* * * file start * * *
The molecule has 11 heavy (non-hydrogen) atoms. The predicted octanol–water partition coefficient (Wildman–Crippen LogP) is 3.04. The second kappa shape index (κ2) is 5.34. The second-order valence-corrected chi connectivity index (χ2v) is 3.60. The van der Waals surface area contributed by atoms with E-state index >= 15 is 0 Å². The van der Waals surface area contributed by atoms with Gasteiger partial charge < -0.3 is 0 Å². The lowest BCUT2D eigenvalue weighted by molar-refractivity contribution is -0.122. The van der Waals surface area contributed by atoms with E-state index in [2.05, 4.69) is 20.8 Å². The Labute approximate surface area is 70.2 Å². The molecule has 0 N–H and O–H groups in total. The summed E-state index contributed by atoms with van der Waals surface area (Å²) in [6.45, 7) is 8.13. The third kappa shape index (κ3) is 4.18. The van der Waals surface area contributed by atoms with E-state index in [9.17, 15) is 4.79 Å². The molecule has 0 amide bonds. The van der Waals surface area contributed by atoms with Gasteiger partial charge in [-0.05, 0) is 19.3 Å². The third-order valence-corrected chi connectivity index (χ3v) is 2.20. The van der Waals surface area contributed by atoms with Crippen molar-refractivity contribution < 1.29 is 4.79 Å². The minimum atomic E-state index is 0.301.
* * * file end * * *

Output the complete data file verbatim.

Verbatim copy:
The molecule has 11 heavy (non-hydrogen) atoms. The predicted octanol–water partition coefficient (Wildman–Crippen LogP) is 3.04. The second kappa shape index (κ2) is 5.34. The second-order valence-corrected chi connectivity index (χ2v) is 3.60. The van der Waals surface area contributed by atoms with E-state index >= 15 is 0 Å². The van der Waals surface area contributed by atoms with Gasteiger partial charge < -0.3 is 0 Å². The lowest BCUT2D eigenvalue weighted by molar-refractivity contribution is -0.122. The van der Waals surface area contributed by atoms with E-state index in [2.05, 4.69) is 20.8 Å². The Labute approximate surface area is 70.2 Å². The molecule has 0 N–H and O–H groups in total. The summed E-state index contributed by atoms with van der Waals surface area (Å²) in [6.45, 7) is 8.13. The third kappa shape index (κ3) is 4.18. The van der Waals surface area contributed by atoms with E-state index in [9.17, 15) is 4.79 Å². The molecule has 0 amide bonds. The van der Waals surface area contributed by atoms with Gasteiger partial charge in [-0.05, 0) is 19.3 Å². The third-order valence-corrected chi connectivity index (χ3v) is 2.20. The van der Waals surface area contributed by atoms with Crippen molar-refractivity contribution < 1.29 is 4.79 Å². The minimum atomic E-state index is 0.301.